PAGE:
2016 LandRun 100


Welcome back friends – let the 2016 summer racing season begin.  A very mild Minnesota winter didn’t offer too many great fat tire rides so much of the winter was spend on the trainer.  I am very anxious to get outside and ride.  I have a dozen or so 100 mile plus events on my schedule this summer along with the Continental Divide and with some luck – I will document all of the details in this blog.  Some of the races I will be riding this year are races I’ve ridden in the past and some are completely new for me.  I am looking forward to a summer filled with incredible stories all told from the seat of my bike.

LandRun 100 2016 – Stillwater Oklahoma.

I came into this race with some experience riding the beautiful red clay roads of Oklahoma although this is the first year I have competed in the LandRun 100.  A quick review on the internet of previous year’s races and photos along with some long conversations with the race organizer Bobby from District Bicycles gave me a really good indication this was as much about conquering the wet mud/clay/slime as it was about riding 100 miles.  This 100 mile race starts in Stillwater and winds through a small town or two on the beautiful red dirt roads – I think of it as Oklahoma’s version of rolling out a red carpet for the 800+ riders that signed up for this race. Land Run 100 2016


Watch the weather – rain certainly means a mud bath – yep – plenty of rain – no doubt significant amounts of that red clay would be going home with me coating my bike and cloths.

My wet muddy plan was developed through several past races of muddy conditions – notably the Dirty Kanza last year.  Get out fast, even faster than you think you should, beat everyone to the muddy sections with the hope – not promise – that the first riders through the mud can actually ride rather than walk.  Once the first dozen or two riders cross a wet spot on the trail and the bike wheels have had a chance to cut fresh tracks in the mud – everyone else will be walking that section.  I also knew that even if this strategy was successful there would still be sections that that were impassable by bike.  This would be a good time to eat food and replenish my energy as I walked along.  With any luck – these two strategies would get me some time and distance from the pack.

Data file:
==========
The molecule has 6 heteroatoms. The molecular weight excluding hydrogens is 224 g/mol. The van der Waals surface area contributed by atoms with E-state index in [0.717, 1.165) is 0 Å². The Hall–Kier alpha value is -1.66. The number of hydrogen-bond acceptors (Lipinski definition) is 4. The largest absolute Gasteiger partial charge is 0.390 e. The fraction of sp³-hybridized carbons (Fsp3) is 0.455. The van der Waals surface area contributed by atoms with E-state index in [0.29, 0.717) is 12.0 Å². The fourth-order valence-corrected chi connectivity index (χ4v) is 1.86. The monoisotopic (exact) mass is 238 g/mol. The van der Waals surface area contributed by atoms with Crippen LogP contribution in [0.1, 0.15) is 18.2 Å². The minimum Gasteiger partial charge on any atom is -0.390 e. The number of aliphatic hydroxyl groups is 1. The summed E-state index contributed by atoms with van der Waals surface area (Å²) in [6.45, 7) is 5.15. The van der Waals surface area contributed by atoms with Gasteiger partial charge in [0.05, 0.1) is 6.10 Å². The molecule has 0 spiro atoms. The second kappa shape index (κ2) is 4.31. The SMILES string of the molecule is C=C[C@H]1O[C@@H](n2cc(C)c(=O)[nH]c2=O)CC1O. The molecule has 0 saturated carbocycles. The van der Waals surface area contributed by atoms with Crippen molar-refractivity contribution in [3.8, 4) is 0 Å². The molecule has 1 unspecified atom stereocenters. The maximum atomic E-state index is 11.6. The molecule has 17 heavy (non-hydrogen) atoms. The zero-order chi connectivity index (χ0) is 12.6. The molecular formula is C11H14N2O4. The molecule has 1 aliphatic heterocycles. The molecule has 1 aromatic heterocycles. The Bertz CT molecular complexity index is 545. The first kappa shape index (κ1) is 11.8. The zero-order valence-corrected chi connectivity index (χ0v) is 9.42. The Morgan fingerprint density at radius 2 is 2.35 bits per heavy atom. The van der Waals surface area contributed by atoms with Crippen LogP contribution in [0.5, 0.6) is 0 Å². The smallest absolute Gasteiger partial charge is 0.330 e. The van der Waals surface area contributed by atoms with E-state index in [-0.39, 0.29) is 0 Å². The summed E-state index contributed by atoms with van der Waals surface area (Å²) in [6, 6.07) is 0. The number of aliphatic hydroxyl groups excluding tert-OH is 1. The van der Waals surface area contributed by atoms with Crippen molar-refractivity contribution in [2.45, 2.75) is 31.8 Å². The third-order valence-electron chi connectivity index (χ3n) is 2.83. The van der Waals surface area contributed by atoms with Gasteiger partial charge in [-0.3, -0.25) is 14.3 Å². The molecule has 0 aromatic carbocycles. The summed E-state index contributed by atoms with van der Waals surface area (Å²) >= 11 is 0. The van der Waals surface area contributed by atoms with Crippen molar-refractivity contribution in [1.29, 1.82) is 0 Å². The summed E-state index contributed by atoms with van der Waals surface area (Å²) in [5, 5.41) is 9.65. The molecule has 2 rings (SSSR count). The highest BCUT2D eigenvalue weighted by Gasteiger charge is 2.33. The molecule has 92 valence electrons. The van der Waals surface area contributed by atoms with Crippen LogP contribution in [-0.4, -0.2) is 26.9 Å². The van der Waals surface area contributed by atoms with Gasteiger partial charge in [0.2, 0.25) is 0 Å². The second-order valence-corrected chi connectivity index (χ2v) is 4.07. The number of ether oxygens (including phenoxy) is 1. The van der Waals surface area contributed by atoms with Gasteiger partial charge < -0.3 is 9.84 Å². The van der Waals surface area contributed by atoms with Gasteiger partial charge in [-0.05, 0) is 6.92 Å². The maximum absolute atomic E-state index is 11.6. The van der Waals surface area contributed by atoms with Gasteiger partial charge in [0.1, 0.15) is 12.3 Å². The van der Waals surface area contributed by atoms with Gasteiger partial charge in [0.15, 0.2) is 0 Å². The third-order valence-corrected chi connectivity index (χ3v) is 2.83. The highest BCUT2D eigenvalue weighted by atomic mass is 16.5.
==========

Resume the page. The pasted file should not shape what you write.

The half-way point of this race was Perry Oklahoma and riders were allowed to meet a support crew or pick up a drop bag.  Since I was my only support crew on this race I opted for a drop bag.  My drop bag had extra water bottles and some energy food.  I also knew at this point the worst of the mud would be behind me and the last 50 miles would be hard packed and potentially very fast.

The Morning started off well.  The 6 Arby’s roast beef sandwiches which I bought for race day on my drive to Oklahoma – 3 for the bike and 3 for the drop bag had been consumed the night before on the long drive down– a new plan was needed.

I woke up early at 6 AM loaded my bike for the day.  The Salsa carbon Warbird was traveling light – two water bottles, two Must Stache garbage bags on the bars, and a very small tool kit tucked under the seat.  I chose Specialized Trigger Pro 700×38 tires for the anticipated mud – I rode these tires previously on the red dirt roads in Oklahoma and Kansas and I was very happy with their performance.  Breakfast Burritos were the breakfast of choice – 1 now and one to put in my drop bag.  There is a reason no one has ever called breakfast burritos the breakfast of champions – it went down hard and gave me little confidence the one in the drop bag would be any better but that was the plan.  With 60 minutes before race time, I spun my legs out and as race time approached – I felt really good – ready for anything Bobby and the LandRun team could throw at me.  I confidently took my place directly behind the lead police car next to my good friend Don Buttram and some other very experienced riders.

Stillwater police led us out of town on a neutral start and when we hit the gravel it was game on. It is unbelievable how fast the lead pack took off – with-in moments we were approaching 20+ mph and although I could initially keep pace with this group – I knew this pace was unsustainable for me past 15 miles.  I needed to reassure myself – I had a plan to go out fast – maybe not this fast – I was going to keep with the pack as long as I could.  I was able to ride through the first muddy sections but I knew very soon these sections would be walking sections for those behind me.  This part of the plan was working – even better than I had planned.  Ride when I could ride – walk and eat when I couldn’t keep riding.  I just kept riding.  Around mile 35, I hit the kind of mud that could suck the shoes off your feet and the anticipated hike with a bike section began.  I had not realized it until this point but moments after starting the walk – I realized my nutrition plan was severely lacking.  The fuel bank was overdrawn.  I had spent the past hours pulling energy out of my body and had not put any calories back in.  With 15 miles or more left before I hit the Perry checkpoint, I seriously needed the nutrition I knew was waiting for me in my drop bag.  I knew I had really messed up on one of the most important parts of distance riding – constant replenishment of energy.  I consumed everything edible on my bike which wasn’t much.  This was going to be a long tough 15 miles to the checkpoint. Land run 241 8